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      Frequently Asked Questions About Celiac Disease   09/30/2015

      This Celiac.com FAQ on celiac disease will guide you to all of the basic information you will need to know about the disease, its diagnosis, testing methods, a gluten-free diet, etc.   Subscribe to Celiac.com's FREE weekly eNewsletter   What are the major symptoms of celiac disease? Celiac Disease Symptoms What testing is available for celiac disease? - list blood tests, endo with biopsy, genetic test and enterolab (not diagnostic) Celiac Disease Screening Interpretation of Celiac Disease Blood Test Results Can I be tested even though I am eating gluten free? How long must gluten be taken for the serological tests to be meaningful? The Gluten-Free Diet 101 - A Beginner's Guide to Going Gluten-Free Is celiac inherited? Should my children be tested? Ten Facts About Celiac Disease Genetic Testing Is there a link between celiac and other autoimmune diseases? Celiac Disease Research: Associated Diseases and Disorders Is there a list of gluten foods to avoid? Unsafe Gluten-Free Food List (Unsafe Ingredients) Is there a list of gluten free foods? Safe Gluten-Free Food List (Safe Ingredients) Gluten-Free Alcoholic Beverages Distilled Spirits (Grain Alcohols) and Vinegar: Are they Gluten-Free? Where does gluten hide? Additional Things to Beware of to Maintain a 100% Gluten-Free Diet What if my doctor won't listen to me? An Open Letter to Skeptical Health Care Practitioners Gluten-Free recipes: Gluten-Free Recipes

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  2. Our doctor ordered the Prometheus Celiac Plus test for us. It is some sort of in depth celiac blood test. This test report showed which celiac gene my daughter has. I think you can ask your GI for a celiac blood test with EMA. When I asked for the EMA test, we got this Celiac plus results back. I believe Prometheus is the name of the lab. Our insurance paid for this test. If your insurance won't pay for it, I know there is a lab in Colorado that offer this test for a few hundred bucks. You have to google for it. I forgot their name.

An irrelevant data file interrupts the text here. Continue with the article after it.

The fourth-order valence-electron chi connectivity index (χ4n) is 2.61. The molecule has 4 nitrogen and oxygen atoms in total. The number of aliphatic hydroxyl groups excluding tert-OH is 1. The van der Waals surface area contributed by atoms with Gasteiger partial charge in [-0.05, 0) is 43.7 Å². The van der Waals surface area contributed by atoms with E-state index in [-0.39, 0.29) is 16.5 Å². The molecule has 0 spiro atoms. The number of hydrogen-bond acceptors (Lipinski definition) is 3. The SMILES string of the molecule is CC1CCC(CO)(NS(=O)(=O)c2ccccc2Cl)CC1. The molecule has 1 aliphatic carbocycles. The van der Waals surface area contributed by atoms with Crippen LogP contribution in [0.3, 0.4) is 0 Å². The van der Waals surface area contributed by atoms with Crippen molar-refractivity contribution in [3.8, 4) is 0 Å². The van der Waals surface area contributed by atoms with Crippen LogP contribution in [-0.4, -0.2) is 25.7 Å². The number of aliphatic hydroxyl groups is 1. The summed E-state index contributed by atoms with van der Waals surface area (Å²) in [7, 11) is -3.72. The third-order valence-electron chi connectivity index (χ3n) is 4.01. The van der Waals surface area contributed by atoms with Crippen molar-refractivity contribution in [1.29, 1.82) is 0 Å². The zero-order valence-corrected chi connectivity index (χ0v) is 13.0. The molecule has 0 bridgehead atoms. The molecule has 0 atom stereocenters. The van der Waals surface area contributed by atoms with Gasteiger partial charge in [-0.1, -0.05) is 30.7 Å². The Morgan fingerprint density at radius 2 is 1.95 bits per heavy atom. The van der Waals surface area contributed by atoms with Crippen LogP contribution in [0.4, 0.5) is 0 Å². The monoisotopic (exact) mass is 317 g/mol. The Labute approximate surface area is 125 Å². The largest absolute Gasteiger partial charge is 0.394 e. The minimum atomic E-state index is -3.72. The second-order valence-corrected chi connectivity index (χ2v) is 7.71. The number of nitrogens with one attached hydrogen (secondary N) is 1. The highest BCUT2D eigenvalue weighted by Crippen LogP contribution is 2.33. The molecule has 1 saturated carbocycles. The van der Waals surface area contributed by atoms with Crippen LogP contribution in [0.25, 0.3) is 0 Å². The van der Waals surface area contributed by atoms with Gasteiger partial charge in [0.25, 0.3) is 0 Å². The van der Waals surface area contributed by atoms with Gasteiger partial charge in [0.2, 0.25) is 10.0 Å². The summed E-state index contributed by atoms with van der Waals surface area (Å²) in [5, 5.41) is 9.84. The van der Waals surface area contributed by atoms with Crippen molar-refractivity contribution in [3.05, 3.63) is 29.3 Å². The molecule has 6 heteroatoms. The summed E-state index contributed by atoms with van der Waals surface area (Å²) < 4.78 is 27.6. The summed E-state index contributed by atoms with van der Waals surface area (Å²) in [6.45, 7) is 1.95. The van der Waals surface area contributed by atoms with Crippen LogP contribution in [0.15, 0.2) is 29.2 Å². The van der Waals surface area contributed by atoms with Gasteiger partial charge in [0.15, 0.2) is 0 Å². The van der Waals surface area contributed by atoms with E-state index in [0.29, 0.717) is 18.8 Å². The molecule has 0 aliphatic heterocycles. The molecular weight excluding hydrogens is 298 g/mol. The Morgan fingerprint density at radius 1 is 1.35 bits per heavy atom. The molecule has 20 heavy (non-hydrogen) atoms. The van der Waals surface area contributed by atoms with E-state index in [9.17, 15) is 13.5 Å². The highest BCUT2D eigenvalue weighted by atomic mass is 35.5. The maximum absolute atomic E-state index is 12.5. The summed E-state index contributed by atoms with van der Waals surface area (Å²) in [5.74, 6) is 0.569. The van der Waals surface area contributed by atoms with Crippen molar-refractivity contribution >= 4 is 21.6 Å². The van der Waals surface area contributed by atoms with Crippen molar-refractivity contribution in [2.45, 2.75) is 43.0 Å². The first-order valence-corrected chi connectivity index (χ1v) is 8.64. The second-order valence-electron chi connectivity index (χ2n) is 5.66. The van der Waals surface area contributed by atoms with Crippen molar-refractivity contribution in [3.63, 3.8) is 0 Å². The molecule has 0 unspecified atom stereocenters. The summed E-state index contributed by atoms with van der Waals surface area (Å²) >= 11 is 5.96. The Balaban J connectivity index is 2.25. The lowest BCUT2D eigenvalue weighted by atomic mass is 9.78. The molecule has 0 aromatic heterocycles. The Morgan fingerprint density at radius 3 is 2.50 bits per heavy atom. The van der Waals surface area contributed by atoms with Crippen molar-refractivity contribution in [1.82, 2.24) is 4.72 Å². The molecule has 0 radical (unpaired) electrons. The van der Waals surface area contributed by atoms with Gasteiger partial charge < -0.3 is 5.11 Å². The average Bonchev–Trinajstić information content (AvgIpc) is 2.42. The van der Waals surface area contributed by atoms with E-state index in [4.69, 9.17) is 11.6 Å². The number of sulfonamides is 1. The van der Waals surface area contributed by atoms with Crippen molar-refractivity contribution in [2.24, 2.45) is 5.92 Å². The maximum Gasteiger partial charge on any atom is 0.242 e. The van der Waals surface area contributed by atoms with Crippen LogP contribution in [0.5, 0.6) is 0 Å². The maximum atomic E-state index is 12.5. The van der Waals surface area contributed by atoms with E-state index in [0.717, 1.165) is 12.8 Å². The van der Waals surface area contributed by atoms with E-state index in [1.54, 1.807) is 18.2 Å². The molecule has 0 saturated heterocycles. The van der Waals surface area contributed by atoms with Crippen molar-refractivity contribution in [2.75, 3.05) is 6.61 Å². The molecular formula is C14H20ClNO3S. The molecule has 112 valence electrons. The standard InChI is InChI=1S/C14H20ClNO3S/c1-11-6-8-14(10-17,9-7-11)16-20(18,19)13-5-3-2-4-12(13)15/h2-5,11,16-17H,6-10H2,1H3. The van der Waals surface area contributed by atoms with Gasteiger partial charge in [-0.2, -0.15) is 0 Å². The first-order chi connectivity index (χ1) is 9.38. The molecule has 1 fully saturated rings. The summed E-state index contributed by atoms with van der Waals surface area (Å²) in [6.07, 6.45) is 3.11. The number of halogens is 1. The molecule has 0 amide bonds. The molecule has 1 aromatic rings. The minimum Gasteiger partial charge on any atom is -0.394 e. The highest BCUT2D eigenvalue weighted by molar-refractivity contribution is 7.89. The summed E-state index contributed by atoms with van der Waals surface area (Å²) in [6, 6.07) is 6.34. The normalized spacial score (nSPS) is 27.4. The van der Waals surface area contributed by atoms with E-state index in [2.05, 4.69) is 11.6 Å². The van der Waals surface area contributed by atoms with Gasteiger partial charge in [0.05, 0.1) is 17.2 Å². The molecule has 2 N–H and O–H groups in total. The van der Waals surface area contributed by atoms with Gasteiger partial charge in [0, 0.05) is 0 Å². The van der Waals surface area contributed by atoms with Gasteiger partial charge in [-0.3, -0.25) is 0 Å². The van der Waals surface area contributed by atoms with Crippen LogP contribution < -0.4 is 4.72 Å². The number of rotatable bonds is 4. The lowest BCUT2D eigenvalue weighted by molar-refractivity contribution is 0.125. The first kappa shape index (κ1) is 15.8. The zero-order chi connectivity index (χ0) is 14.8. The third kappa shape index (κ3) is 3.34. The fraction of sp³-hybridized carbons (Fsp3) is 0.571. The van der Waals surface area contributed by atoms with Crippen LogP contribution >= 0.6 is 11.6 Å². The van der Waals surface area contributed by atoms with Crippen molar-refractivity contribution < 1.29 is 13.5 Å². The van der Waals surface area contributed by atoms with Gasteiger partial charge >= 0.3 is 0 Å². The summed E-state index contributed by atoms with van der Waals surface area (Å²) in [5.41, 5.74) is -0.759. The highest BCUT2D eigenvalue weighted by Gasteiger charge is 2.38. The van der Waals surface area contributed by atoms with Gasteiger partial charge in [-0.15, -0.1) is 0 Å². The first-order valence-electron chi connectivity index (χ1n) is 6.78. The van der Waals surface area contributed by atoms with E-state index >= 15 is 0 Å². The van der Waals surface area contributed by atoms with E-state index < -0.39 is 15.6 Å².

3. Why? Some 35% of the population carries the genes that could develop into celiac disease. But only a few actually develop it. It is used to exclude celiac disease and not to diagnose it. There are some outlier genes too that have been discovered recently, so the gene test is not perfect. My daughter has tested negative on the antibodies test. She will have to get retested in the future. But we will not get the gene test. It may impact her ability to get life insurance or maybe even health! Just something to consider.
  4. It will turn around, but it probably is going to take more time. Yes, adhering to the gluten-free diet is critical, but what doctors fail to tell you is that is can take time for antibodies to decrease. For some it is a few weeks and for others months to years. It sounds like you are doing everything right. Remember, her gut is damaged and eating anything can hurt to digest. You might consider taking her off dairy for a few weeks until you see improvement. Then add back in starting with products with the least amount of lactose (e.g. yogurt). Many celiacs are temporarily lactose intolerant. It might help with the nausea. When I accidentally get exposed to gluten, I stick with soups and stews, even cooked fruit, like applesauce because it hurts to eat! Are you sure the medication she is taking is gluten free? Did you call and confirm with the manufacturer? Did she have nausea befor she was diagnised? The side effect of this medication is nausea. Did the GI prescribe? Hang in there!
  5. My 10 year old daughter has been on the gluten-free diet for 6 weeks, and she's feeling worse than before the diagnosis. She has very little appetite, has frequent nausea in the evening, and has lost a pound or two that she really can't afford to lose. Our whole household is gluten free except for a few prepackaged items kept in a different room, so I think there's very little chance of cross-contact. She has been put on cyproheptadine to increase appetite and is trying valiantly to eat more, but she's just not hungry and it's very stressful for her, and all of us. She's eating peanut butter, pediasure, avocado, cheese, meat, and all the other calorie-dense foods we can think of. No oats, not too much processed food. Can anyone give us suggestions or hope that this will turn around?
  6. Yes, the beers which I'm referring to had barley listed in the ingredients panel. For example, this was one I was looking at made from malted barley. Here in Europe things are slightly different. As long as the 20ppm test is passed beers can call themselves gluten free, including ones which you would see called gluten removed. So they share the shelves in the Free From section with the naturally gluten free beers you refer to. To clarify, I'd be relaxed drinking a beer which never had gluten in it, such as the sorghum based beers which share the shelves with the gluten removed ones over here. I'm nervous about those where the gluten has been removed during the brewing process. This is in part due to a strange reaction I had to another gluten removed beer marketed as gluten free back when I still drank.
  7. Today
  8. Is this something that you can get done at th GI? Who administers this test? I definitely would like to get this done. I think I’m going to get my son tested too.